TWIGGY’S SAY ON A FAT EPIDEMIC
She was the first superskinny model – and claims she ate like a horse. Here she tells David Wigg that bulging waistlines are a modern tragedy
THE ORIGINAL SUPERWAIF ON A BURGEONING OBESITY CRISIS
Twiggy perches herself on an enormous sofa and considers the difference between today’s reed-thin models and her own heyday, when she was so skinny she was sometimes called ‘Sticks’ which she hated. ‘Then Twiggy came out of that. It was affectionate, so I didn’t really think about it. It was only when a newspaper called me “Twiggy, The Face Of ’66” that I realised I was stuck with it. But to be quite honest, it’s been rather good to me,’ she says.
‘I do think some of today’s models get too thin for their own good because they’re pressured into it, but models are always going to be skinny. I even got blamed for anorexia back in the 60s, which was unfair because I ate like a horse. If I told you what I used to eat back then you’d laugh. I probably eat a third of that now.
‘I was young, I was growing and my metabolism and appetite were really high. And a lot of the girls today are very tall. I’m tiny for a model – 5ft 6in. Most models are 5ft 10in, 5ft llin, even 6ft. Lovely Erin O’Connor, who I worked with on the M&S ads, is 6ft. When you’re 6ft and 20 years old, you’re not going to be fat. It’s got to stretch out. So I think a lot of them are just naturally skinny like I was. But one has to be aware and I do think the model agencies, and I hope the magazines, are being a bit more responsible because there’s been such an outcry about it. Anorexia is a terrible, terrible illness. I’m lucky to be naturally slim. My dad was very slender and he was the same weight when he died as when he was 20.’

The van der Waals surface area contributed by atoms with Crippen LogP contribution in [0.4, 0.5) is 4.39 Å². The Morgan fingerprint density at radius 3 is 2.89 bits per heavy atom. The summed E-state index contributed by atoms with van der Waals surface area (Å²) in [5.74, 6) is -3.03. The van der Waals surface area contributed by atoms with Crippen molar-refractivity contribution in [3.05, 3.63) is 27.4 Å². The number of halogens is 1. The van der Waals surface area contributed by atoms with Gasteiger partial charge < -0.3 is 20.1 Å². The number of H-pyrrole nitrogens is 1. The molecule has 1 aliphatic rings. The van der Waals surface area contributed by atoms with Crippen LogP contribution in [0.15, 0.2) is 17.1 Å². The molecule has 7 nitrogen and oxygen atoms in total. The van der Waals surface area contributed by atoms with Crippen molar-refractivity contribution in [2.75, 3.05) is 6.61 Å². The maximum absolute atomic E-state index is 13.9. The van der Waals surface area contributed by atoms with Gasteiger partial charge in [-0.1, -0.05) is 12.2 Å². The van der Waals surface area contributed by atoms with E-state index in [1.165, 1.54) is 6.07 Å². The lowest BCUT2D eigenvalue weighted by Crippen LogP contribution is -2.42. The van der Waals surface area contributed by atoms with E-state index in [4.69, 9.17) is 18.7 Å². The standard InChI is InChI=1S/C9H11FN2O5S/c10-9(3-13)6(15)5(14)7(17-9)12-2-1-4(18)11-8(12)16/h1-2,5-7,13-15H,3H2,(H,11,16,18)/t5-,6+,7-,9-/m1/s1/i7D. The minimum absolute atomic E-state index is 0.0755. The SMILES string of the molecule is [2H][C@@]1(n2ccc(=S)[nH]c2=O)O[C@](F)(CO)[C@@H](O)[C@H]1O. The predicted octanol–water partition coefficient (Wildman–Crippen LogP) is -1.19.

When, as 16-year- old London schoolgirl Lesley Hornby, she was discovered helping out at a hairdressing salon she was thin and gawky but had an innocent beauty with large ‘Bambi’ eyes. Today, aged 65 and with her own clothing collection for M&S Online, she’s sitting in the expensively furnished mansion flat she shares with her actor husband Leigh Lawson. She’s still a size 10 and still blessed with good cheekbones. It’s extraordinary to think she was just 16 in the Swinging Sixties when drugs were taking an even bigger toll on the fashion and music scenes than they do today. Yet there were never any stories of Twiggy falling out of nightclubs.